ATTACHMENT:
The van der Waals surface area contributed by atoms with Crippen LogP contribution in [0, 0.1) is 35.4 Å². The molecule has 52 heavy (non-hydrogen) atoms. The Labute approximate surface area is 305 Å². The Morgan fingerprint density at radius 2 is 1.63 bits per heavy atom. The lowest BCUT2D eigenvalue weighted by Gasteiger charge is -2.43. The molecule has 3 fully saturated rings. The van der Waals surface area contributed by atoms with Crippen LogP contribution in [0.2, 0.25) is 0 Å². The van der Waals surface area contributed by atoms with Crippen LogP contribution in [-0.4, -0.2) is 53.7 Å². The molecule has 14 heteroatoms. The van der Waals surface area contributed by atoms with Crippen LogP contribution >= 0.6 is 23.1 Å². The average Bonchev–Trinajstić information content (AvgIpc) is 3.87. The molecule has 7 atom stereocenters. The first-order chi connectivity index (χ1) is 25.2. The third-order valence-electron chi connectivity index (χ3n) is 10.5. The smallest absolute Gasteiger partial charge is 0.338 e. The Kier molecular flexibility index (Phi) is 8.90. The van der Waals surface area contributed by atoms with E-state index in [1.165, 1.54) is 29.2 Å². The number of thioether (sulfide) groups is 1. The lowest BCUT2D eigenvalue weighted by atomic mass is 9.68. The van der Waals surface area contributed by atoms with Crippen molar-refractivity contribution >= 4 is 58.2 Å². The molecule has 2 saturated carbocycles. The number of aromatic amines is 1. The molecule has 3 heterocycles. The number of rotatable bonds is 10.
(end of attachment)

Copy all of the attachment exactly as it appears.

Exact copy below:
The van der Waals surface area contributed by atoms with Crippen LogP contribution in [0, 0.1) is 35.4 Å². The molecule has 52 heavy (non-hydrogen) atoms. The Labute approximate surface area is 305 Å². The Morgan fingerprint density at radius 2 is 1.63 bits per heavy atom. The lowest BCUT2D eigenvalue weighted by Gasteiger charge is -2.43. The molecule has 3 fully saturated rings. The van der Waals surface area contributed by atoms with Crippen LogP contribution in [0.2, 0.25) is 0 Å². The van der Waals surface area contributed by atoms with Crippen LogP contribution in [-0.4, -0.2) is 53.7 Å². The molecule has 14 heteroatoms. The van der Waals surface area contributed by atoms with Crippen LogP contribution >= 0.6 is 23.1 Å². The average Bonchev–Trinajstić information content (AvgIpc) is 3.87. The molecule has 7 atom stereocenters. The first-order chi connectivity index (χ1) is 25.2. The third-order valence-electron chi connectivity index (χ3n) is 10.5. The smallest absolute Gasteiger partial charge is 0.338 e. The Kier molecular flexibility index (Phi) is 8.90. The van der Waals surface area contributed by atoms with E-state index in [1.165, 1.54) is 29.2 Å². The number of thioether (sulfide) groups is 1. The lowest BCUT2D eigenvalue weighted by atomic mass is 9.68. The van der Waals surface area contributed by atoms with Crippen molar-refractivity contribution >= 4 is 58.2 Å². The molecule has 2 saturated carbocycles. The number of aromatic amines is 1. The molecule has 3 heterocycles. The number of rotatable bonds is 10.